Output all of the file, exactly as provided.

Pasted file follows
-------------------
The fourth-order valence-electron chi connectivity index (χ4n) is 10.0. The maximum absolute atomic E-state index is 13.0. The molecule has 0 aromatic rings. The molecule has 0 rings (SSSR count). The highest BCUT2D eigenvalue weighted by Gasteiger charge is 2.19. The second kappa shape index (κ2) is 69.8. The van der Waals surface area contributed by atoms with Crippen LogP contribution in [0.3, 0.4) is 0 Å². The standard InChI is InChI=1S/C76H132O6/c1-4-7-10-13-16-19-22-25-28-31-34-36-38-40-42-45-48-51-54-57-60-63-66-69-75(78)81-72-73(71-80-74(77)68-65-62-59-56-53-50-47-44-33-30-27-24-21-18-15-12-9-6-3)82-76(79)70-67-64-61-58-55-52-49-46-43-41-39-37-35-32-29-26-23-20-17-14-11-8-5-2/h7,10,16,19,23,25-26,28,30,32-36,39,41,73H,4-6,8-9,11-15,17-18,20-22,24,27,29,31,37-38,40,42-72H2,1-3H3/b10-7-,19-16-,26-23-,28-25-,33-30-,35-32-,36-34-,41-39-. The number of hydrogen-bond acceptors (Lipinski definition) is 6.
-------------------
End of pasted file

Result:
The fourth-order valence-electron chi connectivity index (χ4n) is 10.0. The maximum absolute atomic E-state index is 13.0. The molecule has 0 aromatic rings. The molecule has 0 rings (SSSR count). The highest BCUT2D eigenvalue weighted by Gasteiger charge is 2.19. The second kappa shape index (κ2) is 69.8. The van der Waals surface area contributed by atoms with Crippen LogP contribution in [0.3, 0.4) is 0 Å². The standard InChI is InChI=1S/C76H132O6/c1-4-7-10-13-16-19-22-25-28-31-34-36-38-40-42-45-48-51-54-57-60-63-66-69-75(78)81-72-73(71-80-74(77)68-65-62-59-56-53-50-47-44-33-30-27-24-21-18-15-12-9-6-3)82-76(79)70-67-64-61-58-55-52-49-46-43-41-39-37-35-32-29-26-23-20-17-14-11-8-5-2/h7,10,16,19,23,25-26,28,30,32-36,39,41,73H,4-6,8-9,11-15,17-18,20-22,24,27,29,31,37-38,40,42-72H2,1-3H3/b10-7-,19-16-,26-23-,28-25-,33-30-,35-32-,36-34-,41-39-. The number of hydrogen-bond acceptors (Lipinski definition) is 6.